Working with Tooltips

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jQuery UI 1.10: The User Interface Library for jQuery

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by Alex Libby | December 2013 | Open Source Web Development

In this article by Alex Libby, the author of jQuery UI 1.10: The User Interface Library for jQuery, we will looked at how, with just a little underlying HTML and a single line of jQuery-flavored JavaScript, we can implement the default tooltip widget.

Introduced as a part of the HTML 3 standard, and using the title attribute as its text, tooltips are a common element used to provide context within a page. You could find them in use in a variety of situations, although it is most likely that they will be found when providing assistance in correcting errors as part of the submission of a form (particularly when it concerns payment for products!).

(For more resources related to this topic, see here.)

The jQuery team introduced their version of the tooltip as part of changes to Version 1.9 of the library; it was designed to act as a direct replacement for the standard tooltip used in all browsers. The difference here, though, was that whilst you can't style the standard tooltip, jQuery UI's replacement is intended to be accessible, themeable, and completely customizable. It has been set to display not only when a control receives focus, but also when you hover over that control, which makes it easier to use for keyboard users.

Implementing a default tooltip

Tooltips were built to act as direct replacements for the browser's native tooltips. They will recognize the default markup of the title attribute in a tag, and use it to automatically add the additional markup required for the widget. The target selector can be customized though using tooltip's items and content options. Let's first have a look at the basic structure required for implementing tooltips.

In a new file in your text editor, create the following page:

<!DOCTYPE HTML> <html> <head> <meta charset="utf-8"> <title>Tooltip</title> <link rel="stylesheet" href="development- bundle/themes/redmond/jquery.ui.all.css"> <style> p { font-family: Verdana, sans-serif; } </style> <script src = "js/jquery-2.0.3.js"></script> <script src = "development- bundle/ui/jquery.ui.core.js"></script> <script src = "development-bundle/ui/jquery.ui.widget.js"> </script> <script src = "development-bundle/ui/jquery.ui.position.js"> </script> <script src = "development-bundle/ui/jquery.ui.tooltip.js"> </script> <script> $(document).ready(function($){ $(document).tooltip(); }); </script> </head> <body> <p>Lorem ipsum dolor sit amet, consectetur adipiscing elit. Nulla blandit mi quis imperdiet semper. Fusce vulputate venenatis fringilla. Donec vitae facilisis tortor. Mauris dignissim nibh ac justo ultricies, nec vehicula ipsum ultricies. Mauris molestie felis ligula, id tincidunt urna consectetur at. Praesent <a href="http://www. ipsum.com" title="This was generated from www.ipsum.com">blandit</a> faucibus ante ut semper. Pellentesque non tristique nisi. Ut hendrerit tempus nulla, sit amet venenatis felis lobortis feugiat. Nam ac facilisis magna. Praesent consequat, risus in semper imperdiet, nulla lorem aliquet nisi, a laoreet nisl leo rutrum mauris.</p> </body> </html>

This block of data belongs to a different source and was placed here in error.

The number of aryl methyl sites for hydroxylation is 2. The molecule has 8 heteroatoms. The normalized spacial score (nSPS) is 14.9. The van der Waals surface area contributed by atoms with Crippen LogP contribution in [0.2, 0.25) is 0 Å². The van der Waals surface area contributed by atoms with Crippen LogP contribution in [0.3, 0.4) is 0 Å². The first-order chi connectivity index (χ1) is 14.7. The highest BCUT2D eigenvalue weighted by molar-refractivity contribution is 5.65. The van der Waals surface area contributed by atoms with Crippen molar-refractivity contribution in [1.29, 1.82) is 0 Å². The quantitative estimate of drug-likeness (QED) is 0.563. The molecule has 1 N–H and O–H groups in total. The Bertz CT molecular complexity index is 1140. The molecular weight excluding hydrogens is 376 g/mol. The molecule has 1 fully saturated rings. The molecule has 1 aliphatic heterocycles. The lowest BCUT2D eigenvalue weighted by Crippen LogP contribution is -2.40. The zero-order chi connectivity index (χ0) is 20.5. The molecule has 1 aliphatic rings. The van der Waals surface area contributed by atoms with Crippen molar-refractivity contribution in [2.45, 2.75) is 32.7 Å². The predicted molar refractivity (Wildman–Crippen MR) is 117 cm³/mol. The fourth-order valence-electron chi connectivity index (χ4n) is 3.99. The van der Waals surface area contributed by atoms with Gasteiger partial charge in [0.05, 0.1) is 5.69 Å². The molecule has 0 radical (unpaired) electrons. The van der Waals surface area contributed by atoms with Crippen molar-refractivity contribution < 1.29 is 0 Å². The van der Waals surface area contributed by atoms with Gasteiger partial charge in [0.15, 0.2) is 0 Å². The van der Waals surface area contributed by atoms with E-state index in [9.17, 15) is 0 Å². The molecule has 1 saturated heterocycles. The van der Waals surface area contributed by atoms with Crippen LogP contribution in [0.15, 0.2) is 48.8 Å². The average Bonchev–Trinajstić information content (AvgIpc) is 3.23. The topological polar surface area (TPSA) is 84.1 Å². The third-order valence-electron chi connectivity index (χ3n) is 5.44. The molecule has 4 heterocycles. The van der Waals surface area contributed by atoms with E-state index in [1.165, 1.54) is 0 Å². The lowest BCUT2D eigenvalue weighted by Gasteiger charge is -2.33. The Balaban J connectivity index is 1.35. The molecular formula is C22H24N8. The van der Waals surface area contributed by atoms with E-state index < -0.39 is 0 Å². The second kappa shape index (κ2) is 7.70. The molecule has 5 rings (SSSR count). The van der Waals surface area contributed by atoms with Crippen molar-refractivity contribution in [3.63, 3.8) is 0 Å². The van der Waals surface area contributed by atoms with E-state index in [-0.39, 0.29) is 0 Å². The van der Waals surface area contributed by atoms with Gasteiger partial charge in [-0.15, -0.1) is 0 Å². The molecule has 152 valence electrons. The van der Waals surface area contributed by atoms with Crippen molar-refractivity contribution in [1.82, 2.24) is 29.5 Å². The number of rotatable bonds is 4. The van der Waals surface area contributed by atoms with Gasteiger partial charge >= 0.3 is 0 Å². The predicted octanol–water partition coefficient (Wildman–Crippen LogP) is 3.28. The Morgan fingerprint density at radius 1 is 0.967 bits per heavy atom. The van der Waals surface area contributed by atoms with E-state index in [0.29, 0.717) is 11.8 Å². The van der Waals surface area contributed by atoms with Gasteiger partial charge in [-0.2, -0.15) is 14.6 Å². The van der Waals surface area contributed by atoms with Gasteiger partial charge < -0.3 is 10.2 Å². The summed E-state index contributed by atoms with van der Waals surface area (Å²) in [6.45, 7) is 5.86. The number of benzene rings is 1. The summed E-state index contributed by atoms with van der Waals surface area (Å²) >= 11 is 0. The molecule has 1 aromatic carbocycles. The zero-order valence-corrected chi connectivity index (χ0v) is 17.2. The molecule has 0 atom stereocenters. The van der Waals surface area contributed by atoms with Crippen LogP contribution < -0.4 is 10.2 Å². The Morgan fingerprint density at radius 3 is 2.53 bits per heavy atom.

Save the code as tooltip1.html in your jqueryui working folder. Let's review what was used. The following script and CSS resources are needed for the default tooltip widget configuration:

  • jquery.ui.all.css
  • jquery-2.0.3.js
  • jquery.ui.core.js
  • jquery.ui.widget.js
  • jquery.ui.tooltip.js

The script required to create a tooltip, when using the title element in the underlying HTML can be as simple as this, which should be added after the last <script> element in your code, as shown in the previous example:

<script> $(document).ready(function($){ $(document).tooltip(); }); </script>

In this example, when hovering over the link, the library adds in the requisite aria described by the code for screen readers into the HTML link. The widget then dynamically generates the markup for the tooltip, and appends it to the document, just before the closing </body> tag. This is automatically removed as soon as the target element loses focus.

ARIA, or Accessible Rich Internet Applications, provides a way to make content more accessible to people with disabilities. You can learn more about this initiative at https://developer.mozilla.org/en-US/docs/Accessibility/ARIA.

It is not necessary to only use the $(document) element when adding tooltips. Tooltips will work equally well with classes or selector IDs; using a selector ID, will give a finer degree of control.

Overriding the default styles

When styling the Tooltip widget, we are not limited to merely using the prebuilt themes on offer, we can always elect to override existing styles with our own. In our next example, we’ll see how easy this is to accomplish, by making some minor changes to the example from tooltip1.html.